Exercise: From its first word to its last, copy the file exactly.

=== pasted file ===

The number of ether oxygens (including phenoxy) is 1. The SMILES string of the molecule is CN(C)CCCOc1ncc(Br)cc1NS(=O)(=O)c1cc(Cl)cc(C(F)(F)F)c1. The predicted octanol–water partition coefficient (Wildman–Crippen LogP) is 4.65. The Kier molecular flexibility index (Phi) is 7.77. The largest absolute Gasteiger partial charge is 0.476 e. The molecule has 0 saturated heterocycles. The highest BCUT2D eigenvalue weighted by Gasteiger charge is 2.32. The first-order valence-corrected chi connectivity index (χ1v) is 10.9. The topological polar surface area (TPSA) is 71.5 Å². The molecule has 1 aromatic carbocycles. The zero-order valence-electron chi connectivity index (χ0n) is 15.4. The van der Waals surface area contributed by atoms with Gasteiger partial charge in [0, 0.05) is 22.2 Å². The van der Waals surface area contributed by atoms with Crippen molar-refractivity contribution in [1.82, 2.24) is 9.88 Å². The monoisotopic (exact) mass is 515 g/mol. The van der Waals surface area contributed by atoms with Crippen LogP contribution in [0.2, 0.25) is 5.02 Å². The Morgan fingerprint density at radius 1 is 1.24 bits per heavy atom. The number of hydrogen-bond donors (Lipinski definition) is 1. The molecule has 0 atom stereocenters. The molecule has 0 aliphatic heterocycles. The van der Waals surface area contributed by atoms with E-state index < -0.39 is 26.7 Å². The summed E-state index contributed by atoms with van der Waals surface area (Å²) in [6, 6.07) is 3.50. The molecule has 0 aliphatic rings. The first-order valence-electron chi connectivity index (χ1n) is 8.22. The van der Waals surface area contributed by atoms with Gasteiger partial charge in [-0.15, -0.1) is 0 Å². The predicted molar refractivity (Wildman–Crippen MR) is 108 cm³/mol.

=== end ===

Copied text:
The number of ether oxygens (including phenoxy) is 1. The SMILES string of the molecule is CN(C)CCCOc1ncc(Br)cc1NS(=O)(=O)c1cc(Cl)cc(C(F)(F)F)c1. The predicted octanol–water partition coefficient (Wildman–Crippen LogP) is 4.65. The Kier molecular flexibility index (Phi) is 7.77. The largest absolute Gasteiger partial charge is 0.476 e. The molecule has 0 saturated heterocycles. The highest BCUT2D eigenvalue weighted by Gasteiger charge is 2.32. The first-order valence-corrected chi connectivity index (χ1v) is 10.9. The topological polar surface area (TPSA) is 71.5 Å². The molecule has 1 aromatic carbocycles. The zero-order valence-electron chi connectivity index (χ0n) is 15.4. The van der Waals surface area contributed by atoms with Gasteiger partial charge in [0, 0.05) is 22.2 Å². The van der Waals surface area contributed by atoms with Crippen molar-refractivity contribution in [1.82, 2.24) is 9.88 Å². The monoisotopic (exact) mass is 515 g/mol. The van der Waals surface area contributed by atoms with Crippen LogP contribution in [0.2, 0.25) is 5.02 Å². The Morgan fingerprint density at radius 1 is 1.24 bits per heavy atom. The number of hydrogen-bond donors (Lipinski definition) is 1. The molecule has 0 atom stereocenters. The molecule has 0 aliphatic heterocycles. The van der Waals surface area contributed by atoms with E-state index < -0.39 is 26.7 Å². The summed E-state index contributed by atoms with van der Waals surface area (Å²) in [6, 6.07) is 3.50. The molecule has 0 aliphatic rings. The first-order valence-electron chi connectivity index (χ1n) is 8.22. The van der Waals surface area contributed by atoms with Gasteiger partial charge in [-0.15, -0.1) is 0 Å². The predicted molar refractivity (Wildman–Crippen MR) is 108 cm³/mol.